Racial tensions at a Valley high school caused students to walk out of classes on Monday.
More than a dozen black students at Buckeye Union High School said administrators are treating them unfairly. The controversy started last week when two students were reportedly told to take off their “Black Lives Matter” T-shirts or go home for the day.
Buckeye Senior Genesis Santoyo said she and another student were both called into the school office and instructed to remove their BLM shirts last week.
“I called my father down to the office and we spoke with the principal,” Genesis Santoyo, a Buckeye Union High School senior, said. “The principal clearly told us it's always going to be what the majority wants.”
Buckeye sophomore Mariah Havard said she was the other student asked to remove her shirt. She said the problems started after a white student picked an argument with her the day she wore her BLM shirt two weeks ago.
“He said that my shirt didn't matter and that black lives don't matter,” Havard said. “And I thought that he was completely wrong so I tried my best to tell him that black lives do matter.”
Since then, several of the protesting students said they’ve been bullied and threatened.
Buckeye police confirmed they have investigated threats at the school, but didn’t find any that were specific or credible.
Eric Godfrey, the Buckeye Union High School District Superintendent, was not available for an interview when contacted by ABC15 Monday afternoon.
However, when reached by email, he released the following statement:
“The district is aware of the peaceful protest adjacent to our campus today. In regards to the reasons they protested you will have to ask the organizers. The district is working with staff, local leaders, and black lives matters representatives to develop a plan to turn the incident involving the black lives matter T-shirt from a negative situation into a positive learning experience. This is an excellent opportunity to teach tolerance, understanding, and acceptance for the diverse learners that make up BUHSD. This will be a process and not happen overnight. It will take the support of all involved and from the communities we serve. BUHSD is committed to the success of all students.”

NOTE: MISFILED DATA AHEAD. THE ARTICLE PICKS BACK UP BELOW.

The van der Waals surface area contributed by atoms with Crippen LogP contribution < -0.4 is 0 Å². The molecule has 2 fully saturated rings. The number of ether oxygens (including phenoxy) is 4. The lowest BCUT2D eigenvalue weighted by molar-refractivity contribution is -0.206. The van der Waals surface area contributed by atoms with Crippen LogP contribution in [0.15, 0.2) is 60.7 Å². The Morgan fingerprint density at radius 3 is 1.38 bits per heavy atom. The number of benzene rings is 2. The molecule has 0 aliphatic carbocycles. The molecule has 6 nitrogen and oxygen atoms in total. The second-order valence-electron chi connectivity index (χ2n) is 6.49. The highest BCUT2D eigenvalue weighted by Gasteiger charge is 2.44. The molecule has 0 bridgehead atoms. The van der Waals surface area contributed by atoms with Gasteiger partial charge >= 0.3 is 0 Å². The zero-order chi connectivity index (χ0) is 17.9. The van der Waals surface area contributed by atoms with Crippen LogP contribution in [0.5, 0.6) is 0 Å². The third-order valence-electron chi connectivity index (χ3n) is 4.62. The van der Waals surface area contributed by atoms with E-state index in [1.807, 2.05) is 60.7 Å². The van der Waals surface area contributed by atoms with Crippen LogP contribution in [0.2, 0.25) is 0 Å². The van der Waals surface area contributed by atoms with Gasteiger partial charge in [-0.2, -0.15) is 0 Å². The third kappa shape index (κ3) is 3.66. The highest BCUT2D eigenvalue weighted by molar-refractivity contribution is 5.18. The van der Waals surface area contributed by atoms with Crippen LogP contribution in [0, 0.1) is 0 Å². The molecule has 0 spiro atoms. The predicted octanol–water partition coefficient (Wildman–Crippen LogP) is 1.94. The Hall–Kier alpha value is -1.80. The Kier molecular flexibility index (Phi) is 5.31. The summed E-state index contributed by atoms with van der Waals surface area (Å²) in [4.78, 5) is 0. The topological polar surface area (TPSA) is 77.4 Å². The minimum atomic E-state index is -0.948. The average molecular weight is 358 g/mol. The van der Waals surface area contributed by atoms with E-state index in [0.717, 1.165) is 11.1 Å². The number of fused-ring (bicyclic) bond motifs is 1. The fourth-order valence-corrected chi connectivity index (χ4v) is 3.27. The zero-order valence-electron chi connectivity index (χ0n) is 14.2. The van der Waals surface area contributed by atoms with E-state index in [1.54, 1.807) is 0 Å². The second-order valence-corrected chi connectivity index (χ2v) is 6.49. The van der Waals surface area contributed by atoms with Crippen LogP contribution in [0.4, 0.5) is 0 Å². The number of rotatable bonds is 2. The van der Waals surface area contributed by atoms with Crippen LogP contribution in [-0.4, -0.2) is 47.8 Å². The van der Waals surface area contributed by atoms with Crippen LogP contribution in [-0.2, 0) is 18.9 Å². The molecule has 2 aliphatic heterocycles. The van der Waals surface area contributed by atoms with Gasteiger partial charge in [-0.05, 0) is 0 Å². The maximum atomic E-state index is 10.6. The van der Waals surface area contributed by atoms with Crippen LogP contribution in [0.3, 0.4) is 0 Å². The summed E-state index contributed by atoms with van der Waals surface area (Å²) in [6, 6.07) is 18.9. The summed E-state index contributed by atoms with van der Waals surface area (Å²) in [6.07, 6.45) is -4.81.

Godfrey would not respond to specific questions about how the school is handling the controversy or the allegations of the protesting students.
Another statement—this one posted to the school’s website—did provide limited insight on how the school is handling the situation:
“There has been recent media coverage surrounding the district's enforcement of dress code policy. The Buckeye Union High School District is committed to student learning and campus safety, and will continue to enforce school policy to ensure a safe and successful learning environment. In regards to the specific situation, the district strives to remain politically neutral while still allowing student expression. However, when these expressions interfere with the learning process and become a potential danger to students, they have to be addressed. We appreciate the community's support and will make every effort to offer the best educational programs and opportunities for all students.”